Book Review: Uncle Tom’s Cabin by Harriet Beecher Stowe


I have always asserted that books could never drive me to tears. But that is until now; because Uncle Tom’s Cabin came close, very close. And if it could have such an effect on me, after all these years when slavery is pretty much done and dusted with and everybody acknowledges it for the abominable act that it was, I cannot even begin to ascertain the way it would have moved the population that was directly or indirectly a part of it, back when it was originally published.

Much of that can be credited to the author’s devastating portrayal of the black families: what they were in the eyes of the slave-keepers and traders, what they had to endure, and ultimately, what they had to lose. It almost feels ridiculous to say this in retrospect, but the book’s raison d’etre is to show that the slaves were just people, after all.  We, in the current world, have the privilege of history. We know how ultimately slavery was abolished under Lincoln in 1865, but at the time that book was published, things were still under steam. A group of people would vehemently hold on to their belief (based on their holy book) that the slaves were better off under their masters, that they needn’t be free. And I suppose this book served as a bird’s eye view to finally see the issue of slavery as a humane problem. That every man was equal under the eyes of God, to quote the Bible.

Christianity, indeed, is one of the bigger themes of the book. And one that Harriet uses to drive her point home multiple times. It begs the question of whether it would have been impossible to make people see the good side without bringing God and salvation into the picture, but as was evident, it did serve her purpose. Take Tom for instance, our lead character, who is a man of integrity, compassion, courage and just what you’d call a “really good fellow”. It is frequently implied that Tom is the person that he is because of his faith and his joyous submission to God. So much so that his unwavering faith helps him even in death. He knew that he was going to a better place. And he makes it clear to the people around him, and by extension, the readers.

The other political and civil messages are delivered through various characters such as George Harris for instance (an industrious man who flees to Canada with his wife and child to attain freedom from his abusive master). Even otherwise, Harriet populates her book with characters who fall under every corner of the moral compass. It’s through these characters that we see the plight of the slaves and also of the keepers. One of my favorite sections of the book are the debates between Augustine St. Claire and Miss Ophelia. Two people who are on the same page about slavery, but for totally different reasons.

It’s all these ideas and contemplative remarks bouncing off the pages that make this book such a thrilling read. There’s hardly ever a dull moment, because even when nothing of import is going on, the narrative still keeps you mulling. And while this is not a book that one praises for its prose, I will say that it was pretty functional. The fact that she even went as far as to get the voices distinct is no small achievement.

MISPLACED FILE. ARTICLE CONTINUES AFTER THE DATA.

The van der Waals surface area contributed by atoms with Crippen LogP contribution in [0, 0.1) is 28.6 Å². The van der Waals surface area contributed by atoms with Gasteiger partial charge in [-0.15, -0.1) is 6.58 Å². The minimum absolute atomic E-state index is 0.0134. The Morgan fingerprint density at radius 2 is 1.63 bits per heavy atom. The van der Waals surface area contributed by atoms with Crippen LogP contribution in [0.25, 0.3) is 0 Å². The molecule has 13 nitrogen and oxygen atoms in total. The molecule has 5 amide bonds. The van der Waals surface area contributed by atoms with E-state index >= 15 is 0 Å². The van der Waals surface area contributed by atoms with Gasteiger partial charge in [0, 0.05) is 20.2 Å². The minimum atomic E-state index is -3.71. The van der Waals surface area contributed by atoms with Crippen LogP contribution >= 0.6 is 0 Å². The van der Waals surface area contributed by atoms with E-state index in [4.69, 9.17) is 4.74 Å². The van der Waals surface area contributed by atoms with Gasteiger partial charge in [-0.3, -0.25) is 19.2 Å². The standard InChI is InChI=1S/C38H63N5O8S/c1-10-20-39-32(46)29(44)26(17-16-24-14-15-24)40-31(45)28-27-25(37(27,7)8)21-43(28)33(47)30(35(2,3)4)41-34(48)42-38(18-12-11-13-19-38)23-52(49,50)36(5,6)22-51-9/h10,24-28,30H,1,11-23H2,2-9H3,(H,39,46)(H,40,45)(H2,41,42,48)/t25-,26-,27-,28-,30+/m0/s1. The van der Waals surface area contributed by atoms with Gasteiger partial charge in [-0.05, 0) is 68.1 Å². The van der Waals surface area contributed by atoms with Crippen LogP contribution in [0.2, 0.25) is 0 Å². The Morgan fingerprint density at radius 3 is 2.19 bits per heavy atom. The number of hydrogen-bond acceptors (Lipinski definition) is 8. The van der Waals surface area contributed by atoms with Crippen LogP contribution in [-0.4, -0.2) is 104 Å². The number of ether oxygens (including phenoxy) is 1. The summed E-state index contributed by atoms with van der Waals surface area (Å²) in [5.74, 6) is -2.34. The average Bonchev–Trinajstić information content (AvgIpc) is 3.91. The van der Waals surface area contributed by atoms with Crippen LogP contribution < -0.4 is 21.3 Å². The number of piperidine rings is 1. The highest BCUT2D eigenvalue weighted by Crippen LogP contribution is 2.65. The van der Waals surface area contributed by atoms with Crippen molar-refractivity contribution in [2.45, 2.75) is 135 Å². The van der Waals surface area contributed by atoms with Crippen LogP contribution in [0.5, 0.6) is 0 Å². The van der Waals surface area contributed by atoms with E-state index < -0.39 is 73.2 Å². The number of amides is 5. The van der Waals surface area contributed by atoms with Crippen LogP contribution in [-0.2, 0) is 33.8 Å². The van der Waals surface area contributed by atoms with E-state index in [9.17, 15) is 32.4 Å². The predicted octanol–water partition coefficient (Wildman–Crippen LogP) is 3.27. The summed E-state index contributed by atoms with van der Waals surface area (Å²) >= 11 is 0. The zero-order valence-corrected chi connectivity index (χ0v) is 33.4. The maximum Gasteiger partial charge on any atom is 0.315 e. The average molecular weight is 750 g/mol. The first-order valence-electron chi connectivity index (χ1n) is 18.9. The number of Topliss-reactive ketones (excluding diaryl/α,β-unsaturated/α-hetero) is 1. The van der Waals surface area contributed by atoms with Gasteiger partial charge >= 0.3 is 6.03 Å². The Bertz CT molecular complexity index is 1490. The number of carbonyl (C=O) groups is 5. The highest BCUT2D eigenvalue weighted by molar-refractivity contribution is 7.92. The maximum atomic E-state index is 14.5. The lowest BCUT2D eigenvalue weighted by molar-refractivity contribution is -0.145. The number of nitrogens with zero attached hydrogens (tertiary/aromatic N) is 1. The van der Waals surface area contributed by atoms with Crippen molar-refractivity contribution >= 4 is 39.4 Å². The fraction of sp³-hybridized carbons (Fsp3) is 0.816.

Uncle Tom’s Cabin is an important book; not just for what it stands for, but also for what it was able to achieve. In Abe Lincoln’s own words, Harriet was “the little woman who made the great war”.

Horror In Two Sentences #HalloweenWeek

To keep up the Halloween spirit, which is only a handful of days away, I’ve decided to attempt a scary story every day till Halloween in just two sentences.

Feel free to join in the fun if you want to!

Here’s story two:

‘You were amazing last night!’ he said with a coy smile. She arched her eyebrows. ‘What do you mean?’



Check out other stories: HITS

Horror In Two Sentences #HalloweenWeek

To keep up the Halloween spirit, which is only a handful of days away, I’ve decided to attempt a scary story every day till Halloween in just two sentences.

Feel free to join in the fun if you want to!

Here’s the story for today:

Harry finished his shower and bolted the bathroom door behind him as he left.

Then he heard three knocks, from inside.


FFfAW: Oh Danny boy!

Louise, with the “The Storyteller’s Abode” has provided our prompt photo this week. Thank you Louise!

Oh Danny! For once I wish you’d listen to me.

You are out there, in the sea, all by yourself. The weather guy says a heavy thunderstorm is expected in the bay tonight. And you’re not home yet. What did I tell you when you strapped on your fishing gear? ‘Danny, the clouds looks ripe. Please don’t go!’ Didn’t I plead?

But you didn’t listen. You never listen.

I’m sat at the window now; flicking a tear away, wiping my glasses, craning my neck, all in hope to see the little flash light from your boat. But all I see is the black waters of the sea.

And then the sky crackles. A wind picks up, swaying the trees to their limit. The rain droplets start to hit the roof pretty hard. Buried in that cacophony, my eyes start to rain too.

Please come back home safe, Danny! I love you so much. But I hate you for doing this to me.


This is for the Flash Fiction for Aspiring Writers contest hosted by the amazing Priceless Joy. Today was the first time I wrote in second-person!

Please click on the below image to read further amazing stories!

FFfAW: Ciao

Thank you so much to Scott, with the blog, Scott’s Place, for providing our photo prompt this week.

As Jimmy walked up to the horses to say his final good-byes, the only thing he felt was guilt. He shouldn’t be leaving them, but fate had her own way. And Athena, he did not have the courage to face her…

For seven years now, Jimmy had worked on the ranch. He tended to the horses and the sheep, and even though it didn’t pay much he did it lovingly. It had been the first summer after he joined that he found a white colored pony wandering outside the ranch. No one knew to whom it belonged. So Mr. Poe decided to take her in. ”Tis not everyday you see a white horse in these parts, boy!!’ he said cheerfully. Jimmy quickly took a liking to the pony. He liked that she looked so regal with eyes that spoke of brilliance. He promptly named her Athena, much to Mr.Poe’s dismay.

For seven years, he had seen her grow into an adorable horse. She was always sport for a ride and was a great listener too.

As he stroked Athena’s forehead now, Mr. Poe suddenly appeared behind and looked at him tenderly. “Tell you what, boy! Take her with you. I think she’ll like it.’